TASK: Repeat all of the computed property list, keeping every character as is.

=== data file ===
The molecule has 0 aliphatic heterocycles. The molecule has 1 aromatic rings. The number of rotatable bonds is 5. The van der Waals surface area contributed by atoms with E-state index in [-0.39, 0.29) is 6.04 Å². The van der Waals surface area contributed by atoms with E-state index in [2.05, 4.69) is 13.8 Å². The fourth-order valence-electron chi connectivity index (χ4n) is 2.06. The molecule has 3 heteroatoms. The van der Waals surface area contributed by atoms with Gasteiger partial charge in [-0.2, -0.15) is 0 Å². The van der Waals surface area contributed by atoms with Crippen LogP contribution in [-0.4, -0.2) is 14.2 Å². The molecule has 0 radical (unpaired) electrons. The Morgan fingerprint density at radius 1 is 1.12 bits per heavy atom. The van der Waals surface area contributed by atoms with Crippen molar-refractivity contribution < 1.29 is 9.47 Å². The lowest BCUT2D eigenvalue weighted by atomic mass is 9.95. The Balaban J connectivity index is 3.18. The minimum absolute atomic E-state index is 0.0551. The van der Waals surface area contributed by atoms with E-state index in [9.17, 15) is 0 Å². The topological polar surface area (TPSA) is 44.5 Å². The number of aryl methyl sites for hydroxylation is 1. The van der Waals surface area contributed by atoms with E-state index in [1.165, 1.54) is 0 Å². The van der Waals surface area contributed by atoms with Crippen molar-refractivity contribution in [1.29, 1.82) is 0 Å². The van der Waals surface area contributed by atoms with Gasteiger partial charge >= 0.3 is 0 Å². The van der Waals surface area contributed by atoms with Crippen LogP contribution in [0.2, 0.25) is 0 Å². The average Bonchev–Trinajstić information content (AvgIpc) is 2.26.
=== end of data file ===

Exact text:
The molecule has 0 aliphatic heterocycles. The molecule has 1 aromatic rings. The number of rotatable bonds is 5. The van der Waals surface area contributed by atoms with E-state index in [-0.39, 0.29) is 6.04 Å². The van der Waals surface area contributed by atoms with E-state index in [2.05, 4.69) is 13.8 Å². The fourth-order valence-electron chi connectivity index (χ4n) is 2.06. The molecule has 3 heteroatoms. The van der Waals surface area contributed by atoms with Gasteiger partial charge in [-0.2, -0.15) is 0 Å². The van der Waals surface area contributed by atoms with Crippen LogP contribution in [-0.4, -0.2) is 14.2 Å². The molecule has 0 radical (unpaired) electrons. The Morgan fingerprint density at radius 1 is 1.12 bits per heavy atom. The van der Waals surface area contributed by atoms with Crippen molar-refractivity contribution < 1.29 is 9.47 Å². The lowest BCUT2D eigenvalue weighted by atomic mass is 9.95. The Balaban J connectivity index is 3.18. The minimum absolute atomic E-state index is 0.0551. The van der Waals surface area contributed by atoms with E-state index in [9.17, 15) is 0 Å². The topological polar surface area (TPSA) is 44.5 Å². The number of aryl methyl sites for hydroxylation is 1. The van der Waals surface area contributed by atoms with E-state index in [1.165, 1.54) is 0 Å². The van der Waals surface area contributed by atoms with Crippen molar-refractivity contribution in [1.29, 1.82) is 0 Å². The van der Waals surface area contributed by atoms with Gasteiger partial charge >= 0.3 is 0 Å². The van der Waals surface area contributed by atoms with Crippen LogP contribution in [0.2, 0.25) is 0 Å². The average Bonchev–Trinajstić information content (AvgIpc) is 2.26.